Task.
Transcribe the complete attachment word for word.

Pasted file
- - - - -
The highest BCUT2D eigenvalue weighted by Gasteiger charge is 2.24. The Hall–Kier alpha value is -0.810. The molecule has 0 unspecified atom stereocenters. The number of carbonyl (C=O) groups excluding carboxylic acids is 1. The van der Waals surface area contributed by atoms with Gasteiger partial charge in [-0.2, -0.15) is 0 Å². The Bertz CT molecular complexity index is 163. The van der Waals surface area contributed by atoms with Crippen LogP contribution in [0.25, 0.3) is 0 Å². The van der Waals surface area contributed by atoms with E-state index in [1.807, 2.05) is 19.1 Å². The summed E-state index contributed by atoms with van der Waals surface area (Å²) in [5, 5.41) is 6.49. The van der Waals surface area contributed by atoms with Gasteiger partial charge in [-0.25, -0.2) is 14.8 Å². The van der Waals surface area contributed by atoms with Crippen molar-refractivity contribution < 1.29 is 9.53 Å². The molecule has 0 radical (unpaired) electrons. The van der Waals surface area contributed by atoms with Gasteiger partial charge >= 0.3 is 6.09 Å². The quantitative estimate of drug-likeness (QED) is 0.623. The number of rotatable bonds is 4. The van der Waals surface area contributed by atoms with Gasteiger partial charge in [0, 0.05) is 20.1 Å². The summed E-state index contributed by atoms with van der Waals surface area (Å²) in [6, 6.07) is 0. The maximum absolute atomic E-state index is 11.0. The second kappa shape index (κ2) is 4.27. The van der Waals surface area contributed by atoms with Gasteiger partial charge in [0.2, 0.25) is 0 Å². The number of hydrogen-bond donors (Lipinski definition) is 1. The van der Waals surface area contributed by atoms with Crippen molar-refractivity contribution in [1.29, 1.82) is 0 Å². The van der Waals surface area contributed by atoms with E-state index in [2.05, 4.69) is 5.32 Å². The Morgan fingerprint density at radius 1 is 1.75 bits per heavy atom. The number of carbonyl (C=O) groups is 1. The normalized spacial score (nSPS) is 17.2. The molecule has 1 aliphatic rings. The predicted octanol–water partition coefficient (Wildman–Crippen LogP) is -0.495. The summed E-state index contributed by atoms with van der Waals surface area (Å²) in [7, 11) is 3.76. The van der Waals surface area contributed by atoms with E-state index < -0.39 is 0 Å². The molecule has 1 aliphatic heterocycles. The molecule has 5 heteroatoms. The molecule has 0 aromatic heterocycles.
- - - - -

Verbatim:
The highest BCUT2D eigenvalue weighted by Gasteiger charge is 2.24. The Hall–Kier alpha value is -0.810. The molecule has 0 unspecified atom stereocenters. The number of carbonyl (C=O) groups excluding carboxylic acids is 1. The van der Waals surface area contributed by atoms with Gasteiger partial charge in [-0.2, -0.15) is 0 Å². The Bertz CT molecular complexity index is 163. The van der Waals surface area contributed by atoms with Crippen LogP contribution in [0.25, 0.3) is 0 Å². The van der Waals surface area contributed by atoms with E-state index in [1.807, 2.05) is 19.1 Å². The summed E-state index contributed by atoms with van der Waals surface area (Å²) in [5, 5.41) is 6.49. The van der Waals surface area contributed by atoms with Gasteiger partial charge in [-0.25, -0.2) is 14.8 Å². The van der Waals surface area contributed by atoms with Crippen molar-refractivity contribution < 1.29 is 9.53 Å². The molecule has 0 radical (unpaired) electrons. The van der Waals surface area contributed by atoms with Gasteiger partial charge >= 0.3 is 6.09 Å². The quantitative estimate of drug-likeness (QED) is 0.623. The number of rotatable bonds is 4. The van der Waals surface area contributed by atoms with Gasteiger partial charge in [0, 0.05) is 20.1 Å². The summed E-state index contributed by atoms with van der Waals surface area (Å²) in [6, 6.07) is 0. The maximum absolute atomic E-state index is 11.0. The second kappa shape index (κ2) is 4.27. The van der Waals surface area contributed by atoms with Gasteiger partial charge in [0.2, 0.25) is 0 Å². The number of hydrogen-bond donors (Lipinski definition) is 1. The van der Waals surface area contributed by atoms with Crippen molar-refractivity contribution in [1.29, 1.82) is 0 Å². The van der Waals surface area contributed by atoms with E-state index in [2.05, 4.69) is 5.32 Å². The Morgan fingerprint density at radius 1 is 1.75 bits per heavy atom. The number of carbonyl (C=O) groups is 1. The normalized spacial score (nSPS) is 17.2. The molecule has 1 aliphatic rings. The predicted octanol–water partition coefficient (Wildman–Crippen LogP) is -0.495. The summed E-state index contributed by atoms with van der Waals surface area (Å²) in [7, 11) is 3.76. The van der Waals surface area contributed by atoms with E-state index < -0.39 is 0 Å². The molecule has 1 aliphatic heterocycles. The molecule has 5 heteroatoms. The molecule has 0 aromatic heterocycles.